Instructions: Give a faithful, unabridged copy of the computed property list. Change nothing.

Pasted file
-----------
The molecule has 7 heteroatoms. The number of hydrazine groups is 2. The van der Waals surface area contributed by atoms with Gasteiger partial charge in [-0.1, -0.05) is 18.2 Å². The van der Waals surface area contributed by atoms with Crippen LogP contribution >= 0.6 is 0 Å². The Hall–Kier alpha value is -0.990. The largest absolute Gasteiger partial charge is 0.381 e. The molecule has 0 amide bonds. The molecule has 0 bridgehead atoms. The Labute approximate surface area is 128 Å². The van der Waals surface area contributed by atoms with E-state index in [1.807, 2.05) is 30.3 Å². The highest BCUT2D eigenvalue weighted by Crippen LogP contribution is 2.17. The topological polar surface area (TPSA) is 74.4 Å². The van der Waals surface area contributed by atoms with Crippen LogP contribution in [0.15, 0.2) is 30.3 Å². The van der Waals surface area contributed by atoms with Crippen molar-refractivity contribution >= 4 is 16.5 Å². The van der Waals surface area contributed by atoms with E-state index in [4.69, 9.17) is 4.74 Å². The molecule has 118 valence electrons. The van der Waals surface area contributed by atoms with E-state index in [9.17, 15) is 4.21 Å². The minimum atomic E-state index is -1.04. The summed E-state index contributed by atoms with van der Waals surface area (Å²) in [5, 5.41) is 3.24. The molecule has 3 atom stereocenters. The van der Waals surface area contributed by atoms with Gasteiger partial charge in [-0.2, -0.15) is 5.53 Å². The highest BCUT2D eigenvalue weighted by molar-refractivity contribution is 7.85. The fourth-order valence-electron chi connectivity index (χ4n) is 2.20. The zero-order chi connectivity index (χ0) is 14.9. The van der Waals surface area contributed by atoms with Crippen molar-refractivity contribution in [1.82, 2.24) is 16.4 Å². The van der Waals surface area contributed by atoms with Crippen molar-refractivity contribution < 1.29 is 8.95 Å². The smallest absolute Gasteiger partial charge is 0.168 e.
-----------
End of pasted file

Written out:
The molecule has 7 heteroatoms. The number of hydrazine groups is 2. The van der Waals surface area contributed by atoms with Gasteiger partial charge in [-0.1, -0.05) is 18.2 Å². The van der Waals surface area contributed by atoms with Crippen LogP contribution >= 0.6 is 0 Å². The Hall–Kier alpha value is -0.990. The largest absolute Gasteiger partial charge is 0.381 e. The molecule has 0 amide bonds. The molecule has 0 bridgehead atoms. The Labute approximate surface area is 128 Å². The van der Waals surface area contributed by atoms with E-state index in [1.807, 2.05) is 30.3 Å². The highest BCUT2D eigenvalue weighted by Crippen LogP contribution is 2.17. The topological polar surface area (TPSA) is 74.4 Å². The van der Waals surface area contributed by atoms with Crippen LogP contribution in [0.15, 0.2) is 30.3 Å². The van der Waals surface area contributed by atoms with Crippen molar-refractivity contribution >= 4 is 16.5 Å². The van der Waals surface area contributed by atoms with E-state index in [4.69, 9.17) is 4.74 Å². The molecule has 118 valence electrons. The van der Waals surface area contributed by atoms with E-state index in [9.17, 15) is 4.21 Å². The minimum atomic E-state index is -1.04. The summed E-state index contributed by atoms with van der Waals surface area (Å²) in [5, 5.41) is 3.24. The molecule has 3 atom stereocenters. The van der Waals surface area contributed by atoms with Gasteiger partial charge in [-0.2, -0.15) is 5.53 Å². The highest BCUT2D eigenvalue weighted by molar-refractivity contribution is 7.85. The fourth-order valence-electron chi connectivity index (χ4n) is 2.20. The zero-order chi connectivity index (χ0) is 14.9. The van der Waals surface area contributed by atoms with Crippen molar-refractivity contribution in [1.82, 2.24) is 16.4 Å². The van der Waals surface area contributed by atoms with Crippen molar-refractivity contribution < 1.29 is 8.95 Å². The smallest absolute Gasteiger partial charge is 0.168 e.